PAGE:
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Looking through a blurry tunnel

Legally blind veteran gets help from a guide dog

December 1, 2013
By Fritz Busch - Staff Writer , The Journal

Jack Rupert of Lake Crystal, formerly of New Ulm, has worn many hats in his life. He was a Vietnam-era U.S. Air Force electrician, salesman, banker, and insurance agent among other things.

Becoming legally blind in 2009, Rupert uses a guide dog and White Cane for mobility. He describes what sight he still has as "looking through a blurry tunnel. I see light and blurry people in a tunnel..."

With less than five percent of peripheral (side vision) that most people have, he can only see a handful of letters on a keyboard at one time, but he is still able to do what could be considered an amazing amount of things.

Article Photos

Photo by Fritz Busch

Jack Rupert of Lake Crystal and his Black Labrador
guide dog named Candy who is never far from him.

Jack said his sense of smell, touch, hearing and sense of direction are heightened by his blindness, enabling him to move about just by listening to sounds.

Rupert's wife Jane and English Black Labrador guide dog "Candy" are his biggest aids.

"Candy and I are very close," Rupert said. "She sleeps at the foot of my bed and is never far away, a couple feet at most. If I go outside without her, she'll wait for me. She likes to fetch balls, play with a toy bear and play tug-of-war with a rope."

His day usually begins at 6 a.m. when he plays with his dog and they walk one to five miles together. Evening walks are at least a mile with unleashed afternoon runs and rolls in between.

On command, Candy can help Jack find doors, rest rooms, curbs, parking lot vehicles and her toys. She leads him around objects he may encounter in the middle of sidewalks or streets.

"Candy and I work together as a team," Jack said. "I give commands and give commands and she responds by her body language that I feel through her halter and leash.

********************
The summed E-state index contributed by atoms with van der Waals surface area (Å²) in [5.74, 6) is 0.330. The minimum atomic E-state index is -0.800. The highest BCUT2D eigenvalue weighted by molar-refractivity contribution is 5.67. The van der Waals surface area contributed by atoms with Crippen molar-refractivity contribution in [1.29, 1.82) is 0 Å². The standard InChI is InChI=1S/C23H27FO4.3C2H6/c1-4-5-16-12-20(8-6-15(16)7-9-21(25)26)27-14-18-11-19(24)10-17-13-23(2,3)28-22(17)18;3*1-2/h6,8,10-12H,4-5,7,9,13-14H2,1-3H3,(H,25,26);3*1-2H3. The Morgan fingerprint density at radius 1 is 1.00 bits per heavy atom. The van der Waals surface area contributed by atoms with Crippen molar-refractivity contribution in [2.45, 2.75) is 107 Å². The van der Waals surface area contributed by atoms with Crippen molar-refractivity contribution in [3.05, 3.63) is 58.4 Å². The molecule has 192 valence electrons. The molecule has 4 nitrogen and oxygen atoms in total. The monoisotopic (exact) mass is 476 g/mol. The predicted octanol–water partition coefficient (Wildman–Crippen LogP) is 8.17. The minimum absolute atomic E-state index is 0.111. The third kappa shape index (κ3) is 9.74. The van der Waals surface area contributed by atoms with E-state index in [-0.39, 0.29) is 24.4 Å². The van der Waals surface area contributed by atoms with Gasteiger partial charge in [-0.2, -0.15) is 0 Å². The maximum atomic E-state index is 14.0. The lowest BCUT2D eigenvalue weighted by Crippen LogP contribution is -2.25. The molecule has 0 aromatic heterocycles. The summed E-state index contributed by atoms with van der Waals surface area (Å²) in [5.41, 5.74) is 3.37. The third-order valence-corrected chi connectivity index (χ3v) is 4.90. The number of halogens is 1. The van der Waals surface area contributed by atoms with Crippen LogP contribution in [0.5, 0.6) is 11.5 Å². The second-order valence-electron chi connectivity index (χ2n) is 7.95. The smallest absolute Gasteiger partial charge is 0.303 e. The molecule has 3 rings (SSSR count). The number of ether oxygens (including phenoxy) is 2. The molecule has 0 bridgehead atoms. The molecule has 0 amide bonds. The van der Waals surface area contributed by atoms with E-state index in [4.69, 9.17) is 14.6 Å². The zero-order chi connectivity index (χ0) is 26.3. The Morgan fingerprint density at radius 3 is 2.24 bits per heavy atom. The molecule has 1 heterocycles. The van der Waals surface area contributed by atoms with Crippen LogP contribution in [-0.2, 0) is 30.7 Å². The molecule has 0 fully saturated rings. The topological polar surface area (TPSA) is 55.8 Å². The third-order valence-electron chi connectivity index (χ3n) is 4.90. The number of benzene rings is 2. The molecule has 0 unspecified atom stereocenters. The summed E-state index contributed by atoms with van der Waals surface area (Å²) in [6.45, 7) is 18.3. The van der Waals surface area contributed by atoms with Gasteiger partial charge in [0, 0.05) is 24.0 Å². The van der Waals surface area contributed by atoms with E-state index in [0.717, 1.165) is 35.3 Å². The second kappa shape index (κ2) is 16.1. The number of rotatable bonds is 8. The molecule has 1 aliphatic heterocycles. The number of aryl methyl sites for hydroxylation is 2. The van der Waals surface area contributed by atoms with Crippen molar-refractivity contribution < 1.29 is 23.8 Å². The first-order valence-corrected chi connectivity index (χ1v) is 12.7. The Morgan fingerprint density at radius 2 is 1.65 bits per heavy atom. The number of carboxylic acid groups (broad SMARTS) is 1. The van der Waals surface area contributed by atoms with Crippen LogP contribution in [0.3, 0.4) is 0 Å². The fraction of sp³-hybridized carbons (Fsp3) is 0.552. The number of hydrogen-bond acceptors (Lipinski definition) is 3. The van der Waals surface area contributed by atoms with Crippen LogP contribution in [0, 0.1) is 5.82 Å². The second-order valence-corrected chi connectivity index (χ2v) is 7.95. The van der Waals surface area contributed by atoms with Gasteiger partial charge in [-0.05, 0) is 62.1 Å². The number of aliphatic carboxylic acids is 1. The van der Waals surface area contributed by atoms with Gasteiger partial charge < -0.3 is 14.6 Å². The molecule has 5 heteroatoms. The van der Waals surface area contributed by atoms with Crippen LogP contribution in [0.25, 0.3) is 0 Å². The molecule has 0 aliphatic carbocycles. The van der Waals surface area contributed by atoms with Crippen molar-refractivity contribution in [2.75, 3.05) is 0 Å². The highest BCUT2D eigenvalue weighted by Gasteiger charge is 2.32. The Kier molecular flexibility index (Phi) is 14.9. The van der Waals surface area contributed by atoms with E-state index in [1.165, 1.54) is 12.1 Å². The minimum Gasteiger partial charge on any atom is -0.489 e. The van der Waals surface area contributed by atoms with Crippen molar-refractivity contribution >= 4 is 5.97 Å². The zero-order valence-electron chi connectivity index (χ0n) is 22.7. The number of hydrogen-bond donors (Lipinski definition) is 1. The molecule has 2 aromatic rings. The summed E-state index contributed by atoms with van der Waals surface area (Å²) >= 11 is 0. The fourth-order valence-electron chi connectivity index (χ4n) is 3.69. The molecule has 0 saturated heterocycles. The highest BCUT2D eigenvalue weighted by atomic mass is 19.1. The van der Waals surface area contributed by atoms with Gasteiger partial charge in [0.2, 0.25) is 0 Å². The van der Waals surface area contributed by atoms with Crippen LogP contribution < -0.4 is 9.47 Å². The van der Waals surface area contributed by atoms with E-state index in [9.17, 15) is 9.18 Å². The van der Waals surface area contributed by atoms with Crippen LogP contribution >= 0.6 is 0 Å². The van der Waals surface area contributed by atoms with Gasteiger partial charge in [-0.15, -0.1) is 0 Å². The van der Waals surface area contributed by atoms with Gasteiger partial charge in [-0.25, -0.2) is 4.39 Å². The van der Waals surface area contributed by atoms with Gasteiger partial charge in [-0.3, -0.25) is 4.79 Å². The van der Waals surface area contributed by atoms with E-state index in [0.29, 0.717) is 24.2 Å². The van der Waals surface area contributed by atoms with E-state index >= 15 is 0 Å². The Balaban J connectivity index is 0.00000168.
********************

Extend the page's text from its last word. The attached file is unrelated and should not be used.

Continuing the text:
Rupert uses a voice-actuated laptop computer.

He doesn't drive but his wife often drives him to places including state and National Federation for the Blind events.

With the help of a caddy, known as a "coach" in the blind golf world that drives his cart, spots the ball and aligns his swing, Rupert can play golf. He claims his average is a double bogey.

"I can somewhat see the ball on the ground which helps," Rupert said. "I'm always looking for someone to play golf with." He most often golfs in Madelia but has played PGA courses.

Rupert has played in Birdies for the Brave, a military outreach initiative sponsored by the PGA Tour that has raised more than $40 million and grown to include a variety of efforts for wounded U.S. Armed Forces members with specialized needs, pre and post 9/11.

With the right resources, he does leather tooling. "I'm able to make just about anything anyone would want. My goal is to sell enough things to pay for my supplies."

Rupert said people holding doors open for he and dog are really not needed because his guide dog is trained to enter and exit doorways a certain way and by command.

Perhaps the most upsetting thing he finds is people who don't understand that blind people, carrying white canes have the right of way at all street crossings, whether they are marked or not, according to federal laws the American Disabilities Act (ADA).

"Violations are the smallest fine I know of, $50 and up," Rupert said.

He sometimes finds retail shopping rather upsetting.

"Most people in stores think they are the only one shopping. I prefer to shop online," Jack said.

Rupert said he is not aware of any other blind veterans in Brown or Blue Earth counties, but he suggested all veterans with any form of blindness to contact their County Veteran Service Officer (CVSO) or their nearest Veteran's Administration (VA) Hospital Vision Coordinator to determine what benefits they may be entitled to.

It may be tough to find another person who networks as actively as Rupert does. Jack networks with other blind veterans via a Minneapolis VA Hospital support group and through people he met at the Hines Blind Rehabilitation Center, Smithtown, N.Y. Guide Dog Foundation alumni, the U.S. Blind Golf Association (USBGA) board of directors and the America's Vet Dogs Foundation board, of which he currently serves. He also serves on the USBGA board fund-raising task force and with the Vietnam Veterans of America (VVA), and Knights of Columbus.

"Both of the volunteer positions keep me very busy sending e-mail and replying to questions," Rupert said. He also networks with the American Legion, Disabled American Veterans, VVA, Board of Veteran's Appeals, U.S. Air Force Red Horse Association, and Knights of Columbus.

 
 

 

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